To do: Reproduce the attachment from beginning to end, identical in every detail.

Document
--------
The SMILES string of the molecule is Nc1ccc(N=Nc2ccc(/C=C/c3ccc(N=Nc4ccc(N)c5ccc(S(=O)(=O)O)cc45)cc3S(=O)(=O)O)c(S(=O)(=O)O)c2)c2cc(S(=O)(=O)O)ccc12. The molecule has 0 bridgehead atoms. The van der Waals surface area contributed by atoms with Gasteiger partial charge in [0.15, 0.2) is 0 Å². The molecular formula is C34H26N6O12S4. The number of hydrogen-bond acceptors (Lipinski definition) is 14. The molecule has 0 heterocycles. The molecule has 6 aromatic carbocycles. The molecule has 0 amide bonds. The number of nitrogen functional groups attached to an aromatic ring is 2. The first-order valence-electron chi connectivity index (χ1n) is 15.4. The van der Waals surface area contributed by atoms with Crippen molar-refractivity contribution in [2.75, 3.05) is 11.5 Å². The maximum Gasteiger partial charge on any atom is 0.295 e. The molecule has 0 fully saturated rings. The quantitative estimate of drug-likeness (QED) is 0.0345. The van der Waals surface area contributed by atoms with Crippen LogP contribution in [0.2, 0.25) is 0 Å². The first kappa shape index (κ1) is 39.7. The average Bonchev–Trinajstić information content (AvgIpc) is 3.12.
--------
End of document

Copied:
The SMILES string of the molecule is Nc1ccc(N=Nc2ccc(/C=C/c3ccc(N=Nc4ccc(N)c5ccc(S(=O)(=O)O)cc45)cc3S(=O)(=O)O)c(S(=O)(=O)O)c2)c2cc(S(=O)(=O)O)ccc12. The molecule has 0 bridgehead atoms. The van der Waals surface area contributed by atoms with Gasteiger partial charge in [0.15, 0.2) is 0 Å². The molecular formula is C34H26N6O12S4. The number of hydrogen-bond acceptors (Lipinski definition) is 14. The molecule has 0 heterocycles. The molecule has 6 aromatic carbocycles. The molecule has 0 amide bonds. The number of nitrogen functional groups attached to an aromatic ring is 2. The first-order valence-electron chi connectivity index (χ1n) is 15.4. The van der Waals surface area contributed by atoms with Crippen molar-refractivity contribution in [2.75, 3.05) is 11.5 Å². The maximum Gasteiger partial charge on any atom is 0.295 e. The molecule has 0 fully saturated rings. The quantitative estimate of drug-likeness (QED) is 0.0345. The van der Waals surface area contributed by atoms with Crippen LogP contribution in [0.2, 0.25) is 0 Å². The first kappa shape index (κ1) is 39.7. The average Bonchev–Trinajstić information content (AvgIpc) is 3.12.